The Big Illusion? Germany, the Coalition Talks and the Hope for More Europe
The level of disconnect between Germany and the rest of Europe is starting to take on dangerous dimensions. So how come Germany increasingly complains about being the "victim" of the single currency and needing to "pay for the others"? Why does the word "Transfer-Union" inflame any given German town hall discussion on Europe? European solidarity doesn't sell well in blue-collar Germany, which is suffering heavily from real income losses.
Mid-October I attended a pretty important conference gathering policy makers from most European countries, and obviously, the talk was about…Germany, Germany in Europe and Germany and the Euro. Nearly as if no other country – barely France – matters for the European future. All eyes were again turned to Berlin and the possible outcome of the coalition agreements.
Indeed, Germany may matter most for the European policy shaping of the month to come in still critical times for the eurozone. But does Germany care about Europe? Not so much, it seems. Whereas foreign observers desperately try to detect e.g. decisive German moves on banking union or joint backstop in the subcommittee on Europe of the coalition negotiations, the German papers are full of " Maut-Gebühren", the CSU provincial proposal on fees for "strangers" on German highways, as if the German political life depended on it. The level of disconnect between Germany and the rest of Europe is starting to take on dangerous dimensions!
Germany does well and seems happy about it. Just a couple of days ago, a huge German export surplus of some 20 billion was celebrated on German prime time TV, showing pictures of the busy container port in Hamburg. Nobody inside of Germany would call this a "problem"; only the IMF and the EU Commission [DE] do so – two institutions outside of Germany.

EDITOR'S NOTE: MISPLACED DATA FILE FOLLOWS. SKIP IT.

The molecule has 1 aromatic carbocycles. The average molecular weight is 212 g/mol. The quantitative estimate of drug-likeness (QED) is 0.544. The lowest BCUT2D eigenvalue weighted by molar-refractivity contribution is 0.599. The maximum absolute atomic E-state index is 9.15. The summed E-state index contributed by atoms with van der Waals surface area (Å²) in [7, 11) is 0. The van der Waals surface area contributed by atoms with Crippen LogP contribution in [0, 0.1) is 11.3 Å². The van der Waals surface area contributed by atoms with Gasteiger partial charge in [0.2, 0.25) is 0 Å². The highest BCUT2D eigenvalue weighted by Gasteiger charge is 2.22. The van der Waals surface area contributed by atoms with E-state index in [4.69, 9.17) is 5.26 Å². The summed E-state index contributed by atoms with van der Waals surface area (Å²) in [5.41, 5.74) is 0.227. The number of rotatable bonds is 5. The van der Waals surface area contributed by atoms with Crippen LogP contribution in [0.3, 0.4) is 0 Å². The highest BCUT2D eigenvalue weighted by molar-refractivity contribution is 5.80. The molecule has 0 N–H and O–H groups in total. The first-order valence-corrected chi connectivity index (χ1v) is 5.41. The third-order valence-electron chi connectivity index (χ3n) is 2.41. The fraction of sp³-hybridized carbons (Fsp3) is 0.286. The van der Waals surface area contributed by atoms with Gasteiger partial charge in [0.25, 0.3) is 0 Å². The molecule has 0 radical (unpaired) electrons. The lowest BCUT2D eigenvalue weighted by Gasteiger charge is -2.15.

The Germany hype affects authors and intellectuals in neighbouring countries. Two recent essays, one Italian, and one French, celebrate the German model. Angelo Bolaffi [DE] und Alain Minc [FR] are sort of competing in praising Germany. As a German, you wonder whether you should blush. Germany, so both authors proclaim, does not only have a strong economy and is adapted to global markets; it also has the only viable social model for Europe; it is per se the social-economic model for Europe. In short: it is no longer about living like God in France (a German saying), but about living like God in Germany. Germany bashing is out; Germany becomes the European role model, so it seems.
There are two problems with this. First, some Germans at least would probably contest that they are living like Gods. For instance there are more than 1 million children [DE] who live in poverty; or most of the Harz IV recipients. Second, there is a European dimension. Is Germany getting more than its fair share from the single currency? And does it show enough solidarity with its European neighbors? Solidarity is the hidden elephant in the room, when it comes to the question of debt mutualisation in whatever form, be it through a redemption fund, a joint backstop in banking union or a budget for the eurozone, as the French Minister of Finance, Bercy [FR], was recently calling for. And at some point, waiting for Godot won't be enough as an answer. The Euro-system will need to decide. And as things stand today, it is likely to decide in the wrong direction: slow dismantling for the eurozone by default of common convincing action.